|Letters to the Editor
|Letter From Madison|
Kurt A. Roberts, the writer of the following letter, is press secretary of Madison, Wis., Local 965 and a maintenance mechanic/welder at the Columbia Generating Station (owned by Alliant Energy, Wisconsin Power & Light). He wrote this in the midst of the historic protests in Madison.
What's Going on in Wisconsin?
In mid-February teachers, nurses, parole officers, firefighters, prison guards, state workers and local government employees flooded into the Wisconsin state capitol building and surrounded it in protest. Joining them were thousands of ordinary Wisconsin citizens. A representative cross section of America, the mix of genders, ages, ethnicities, professionals, tradesmen, public and private sector employees, all demonstrated that this was the people of Wisconsin exercising those rights that are not only guaranteed by the U.S. Constitution but, as is so often expressed by conservatives, protected by our brave young service members fighting overseas. Not surprisingly Gov. Scott Walker and his allies called the protesters "thugs."
What brought these citizens of Wisconsin out in spite of the cold winter weather is a budget bill whose most contentious provisions include changes to the state's relationship with its employees. Some will tell you that the protesters are out there because they don't want to pay their fair share toward their medical benefits and pensions. But the unions who represent the employees affected have already agreed to the financial concessions.
This bill makes it illegal for Wisconsin public employees (except for police officers, firefighters and state troopers) to negotiate any aspect of their employment with the government, except for wages, which would be capped at the rate of inflation. Working conditions, seniority, promotions and grievance resolution are to be no longer negotiable. It will also be illegal to have their union dues deducted from their paycheck; they will have to mail their dues to their union every month.
Gov. Walker's refusal to negotiate any portion of this bill implies that this is but a stepping stone to a greater goal of destroying the rights and protections afforded working families across the state, not just those of the public sector. After all, he did campaign on a promise to make Wisconsin friendlier for business. It's a shame that Scott Walker insists that this be done at the expense of working families.
The environmental movement has Greenpeace, human rights advocates have Amnesty International, and the voice, the force, the movement for real family values, is America's workers bonded together in solidarity for living wages, safe working conditions, fair treatment, and adequate benefits. The impact of union affiliation has always gone beyond the members covered by an agreement and set the standard for many nonunion workers in the same industry, if for no other reason than to keep the union out.
So much of what our union forefathers fought to achieve is now taken for granted. Safe working conditions, Saturday as a day off, the 40-hour work week, overtime pay, sick leave, seniority, and grievance resolution were all concepts championed by the workers themselves and made possible by those workers finding strength in numbers.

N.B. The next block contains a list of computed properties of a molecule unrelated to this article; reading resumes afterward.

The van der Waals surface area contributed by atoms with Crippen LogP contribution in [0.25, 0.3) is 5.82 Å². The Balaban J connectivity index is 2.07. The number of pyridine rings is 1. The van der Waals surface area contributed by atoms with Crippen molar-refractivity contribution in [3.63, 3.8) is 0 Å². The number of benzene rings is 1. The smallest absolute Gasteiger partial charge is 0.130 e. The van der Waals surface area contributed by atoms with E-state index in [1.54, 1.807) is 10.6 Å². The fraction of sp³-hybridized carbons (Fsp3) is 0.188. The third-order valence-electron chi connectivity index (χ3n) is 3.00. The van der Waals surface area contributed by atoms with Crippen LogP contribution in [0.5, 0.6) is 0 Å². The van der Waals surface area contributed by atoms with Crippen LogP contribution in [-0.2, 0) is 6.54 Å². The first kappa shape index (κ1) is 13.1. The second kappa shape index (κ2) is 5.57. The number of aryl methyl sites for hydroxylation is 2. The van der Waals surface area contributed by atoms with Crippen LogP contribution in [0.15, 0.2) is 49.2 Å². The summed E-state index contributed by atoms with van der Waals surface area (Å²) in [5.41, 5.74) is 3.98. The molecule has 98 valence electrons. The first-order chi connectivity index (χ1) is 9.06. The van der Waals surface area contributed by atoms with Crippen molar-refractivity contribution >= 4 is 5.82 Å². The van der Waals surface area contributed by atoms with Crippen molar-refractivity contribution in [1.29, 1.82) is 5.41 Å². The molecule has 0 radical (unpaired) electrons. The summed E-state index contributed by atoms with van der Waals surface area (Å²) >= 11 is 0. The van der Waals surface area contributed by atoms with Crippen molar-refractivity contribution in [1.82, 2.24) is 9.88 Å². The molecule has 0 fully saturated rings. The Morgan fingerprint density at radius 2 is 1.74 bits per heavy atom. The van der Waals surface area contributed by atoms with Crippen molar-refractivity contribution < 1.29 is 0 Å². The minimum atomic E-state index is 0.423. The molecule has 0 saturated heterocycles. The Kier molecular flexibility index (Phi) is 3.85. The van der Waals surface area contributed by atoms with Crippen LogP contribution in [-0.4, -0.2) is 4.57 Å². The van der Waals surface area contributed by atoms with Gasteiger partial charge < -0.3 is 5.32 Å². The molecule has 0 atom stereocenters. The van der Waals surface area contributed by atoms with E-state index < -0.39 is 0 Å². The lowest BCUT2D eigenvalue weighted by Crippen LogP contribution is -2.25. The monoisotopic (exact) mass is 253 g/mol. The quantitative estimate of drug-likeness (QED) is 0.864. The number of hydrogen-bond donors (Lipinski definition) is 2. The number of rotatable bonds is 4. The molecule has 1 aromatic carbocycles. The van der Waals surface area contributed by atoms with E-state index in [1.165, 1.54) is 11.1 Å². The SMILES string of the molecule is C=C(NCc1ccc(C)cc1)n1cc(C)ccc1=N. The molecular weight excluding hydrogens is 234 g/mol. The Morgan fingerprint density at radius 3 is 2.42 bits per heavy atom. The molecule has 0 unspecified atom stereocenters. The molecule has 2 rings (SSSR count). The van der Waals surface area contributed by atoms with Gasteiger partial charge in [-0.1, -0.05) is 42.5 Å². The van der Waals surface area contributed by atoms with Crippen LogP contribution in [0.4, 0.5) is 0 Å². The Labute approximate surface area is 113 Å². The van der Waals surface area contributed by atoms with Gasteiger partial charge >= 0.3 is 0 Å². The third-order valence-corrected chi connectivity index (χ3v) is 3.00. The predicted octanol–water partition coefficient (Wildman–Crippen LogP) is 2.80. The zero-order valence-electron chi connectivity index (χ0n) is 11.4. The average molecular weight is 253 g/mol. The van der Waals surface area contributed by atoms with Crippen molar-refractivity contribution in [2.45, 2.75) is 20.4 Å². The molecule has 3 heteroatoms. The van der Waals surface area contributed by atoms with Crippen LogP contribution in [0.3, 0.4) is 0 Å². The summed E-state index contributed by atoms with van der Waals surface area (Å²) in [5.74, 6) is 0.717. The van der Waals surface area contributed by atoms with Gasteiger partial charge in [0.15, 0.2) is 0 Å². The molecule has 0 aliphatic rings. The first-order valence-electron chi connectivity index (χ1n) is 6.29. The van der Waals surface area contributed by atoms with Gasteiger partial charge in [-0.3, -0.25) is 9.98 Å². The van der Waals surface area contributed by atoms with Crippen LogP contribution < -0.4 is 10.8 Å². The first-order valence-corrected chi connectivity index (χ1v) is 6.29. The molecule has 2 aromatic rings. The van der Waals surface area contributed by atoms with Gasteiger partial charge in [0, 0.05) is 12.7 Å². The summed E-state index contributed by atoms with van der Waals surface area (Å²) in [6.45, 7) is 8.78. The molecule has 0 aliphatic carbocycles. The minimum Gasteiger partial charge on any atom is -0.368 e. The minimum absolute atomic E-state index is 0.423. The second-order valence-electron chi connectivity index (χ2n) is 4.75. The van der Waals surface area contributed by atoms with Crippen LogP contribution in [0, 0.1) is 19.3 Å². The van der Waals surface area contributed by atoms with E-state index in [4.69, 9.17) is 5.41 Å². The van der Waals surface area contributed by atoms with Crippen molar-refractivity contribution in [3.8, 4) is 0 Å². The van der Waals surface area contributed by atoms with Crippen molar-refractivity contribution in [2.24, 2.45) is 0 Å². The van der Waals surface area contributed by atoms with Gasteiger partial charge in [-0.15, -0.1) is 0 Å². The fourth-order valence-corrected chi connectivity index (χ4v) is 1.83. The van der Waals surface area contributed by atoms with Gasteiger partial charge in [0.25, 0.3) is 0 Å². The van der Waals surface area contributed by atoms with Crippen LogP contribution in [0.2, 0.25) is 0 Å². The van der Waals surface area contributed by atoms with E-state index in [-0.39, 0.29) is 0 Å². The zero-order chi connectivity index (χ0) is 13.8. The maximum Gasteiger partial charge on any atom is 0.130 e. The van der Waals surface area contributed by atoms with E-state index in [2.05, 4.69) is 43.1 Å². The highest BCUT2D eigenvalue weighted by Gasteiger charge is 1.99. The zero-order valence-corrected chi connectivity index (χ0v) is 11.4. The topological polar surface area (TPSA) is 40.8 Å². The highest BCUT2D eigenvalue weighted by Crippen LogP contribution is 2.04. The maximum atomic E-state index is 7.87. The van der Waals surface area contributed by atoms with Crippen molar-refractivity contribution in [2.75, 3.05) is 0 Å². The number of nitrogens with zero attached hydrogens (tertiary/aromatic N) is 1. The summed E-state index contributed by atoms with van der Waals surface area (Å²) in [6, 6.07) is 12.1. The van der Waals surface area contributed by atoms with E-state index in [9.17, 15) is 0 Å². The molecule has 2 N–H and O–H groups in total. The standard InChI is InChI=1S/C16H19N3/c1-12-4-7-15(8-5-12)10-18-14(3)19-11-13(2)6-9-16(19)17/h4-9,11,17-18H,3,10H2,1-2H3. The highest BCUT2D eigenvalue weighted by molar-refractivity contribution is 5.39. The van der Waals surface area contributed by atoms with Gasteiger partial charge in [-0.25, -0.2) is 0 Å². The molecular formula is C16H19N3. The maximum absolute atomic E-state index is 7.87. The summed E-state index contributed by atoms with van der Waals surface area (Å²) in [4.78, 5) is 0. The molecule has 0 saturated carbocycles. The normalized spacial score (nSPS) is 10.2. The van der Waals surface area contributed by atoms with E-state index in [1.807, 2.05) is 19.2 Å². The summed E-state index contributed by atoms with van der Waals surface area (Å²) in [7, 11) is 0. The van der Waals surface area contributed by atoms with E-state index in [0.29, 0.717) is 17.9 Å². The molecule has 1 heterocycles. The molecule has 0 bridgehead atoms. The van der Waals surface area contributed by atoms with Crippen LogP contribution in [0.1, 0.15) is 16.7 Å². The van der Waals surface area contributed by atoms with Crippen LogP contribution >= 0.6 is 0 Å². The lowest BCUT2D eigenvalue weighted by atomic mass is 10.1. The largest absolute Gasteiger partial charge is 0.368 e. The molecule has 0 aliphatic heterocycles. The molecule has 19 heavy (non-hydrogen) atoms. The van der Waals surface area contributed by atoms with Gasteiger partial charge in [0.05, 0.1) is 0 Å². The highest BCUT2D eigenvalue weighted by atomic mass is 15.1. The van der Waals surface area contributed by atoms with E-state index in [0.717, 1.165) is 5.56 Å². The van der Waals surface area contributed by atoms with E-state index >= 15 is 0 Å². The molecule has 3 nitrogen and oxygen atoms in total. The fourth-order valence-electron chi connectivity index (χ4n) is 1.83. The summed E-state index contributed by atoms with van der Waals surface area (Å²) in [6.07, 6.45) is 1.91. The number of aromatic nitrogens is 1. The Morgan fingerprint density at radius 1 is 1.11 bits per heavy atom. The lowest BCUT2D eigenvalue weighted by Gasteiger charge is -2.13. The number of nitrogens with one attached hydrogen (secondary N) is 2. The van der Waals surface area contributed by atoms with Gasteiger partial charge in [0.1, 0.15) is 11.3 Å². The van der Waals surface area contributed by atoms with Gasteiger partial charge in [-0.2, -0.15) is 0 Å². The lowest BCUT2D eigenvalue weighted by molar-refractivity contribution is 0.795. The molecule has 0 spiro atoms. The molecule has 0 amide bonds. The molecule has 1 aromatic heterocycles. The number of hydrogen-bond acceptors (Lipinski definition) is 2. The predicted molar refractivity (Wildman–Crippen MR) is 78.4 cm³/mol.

Rome wasn't built in a day, as the old saying goes. Well the United States wasn't built by an individual. Farmers didn't and couldn't raise a barn by themselves; pioneers couldn't cross the plains alone, and no single individual ever built a railroad, a bridge or a skyscraper.
One of our earliest slogans at the founding of this nation was based on the realization that union equals strength: "United We Stand, Divided We Fall." Americans standing together for their rights is the most natural and most American thing they can do. To deny them that right is a slap in the face of not only those labor pioneers of the past but also the founding fathers of this nation who gave us the right to assemble, freedom of speech and the press, and whose Constitution was written to give us the tools to control our own destiny and "pursue happiness." Happiness cannot be pursued by those who are little more than slaves and have no seat at the table to control their working conditions.
This is a moment in history where the U.S. Supreme Court is controlled by those who stand with corporations, declaring those non-human entities to have the same rights as citizens.
This is a moment in history where the rights of ordinary citizens to collectively bargain are threatened as never before.
This is a moment in history where we can chose to let the corporate bosses destroy the American way of life, let the super-rich like the Koch brothers buy our government, and let ourselves go quietly down the road to slavery.
Or we can do what Americans have always done: we can stand by our fellow workers, our teachers, our firefighters, our state workers, our neighbors, our sisters, our brothers. American families are stronger with labor unions; Wisconsin is stronger with labor unions; and this country is stronger with labor unions. With faith in each other and support for those under attack we have the opportunity to show America what unity and solidarity really mean.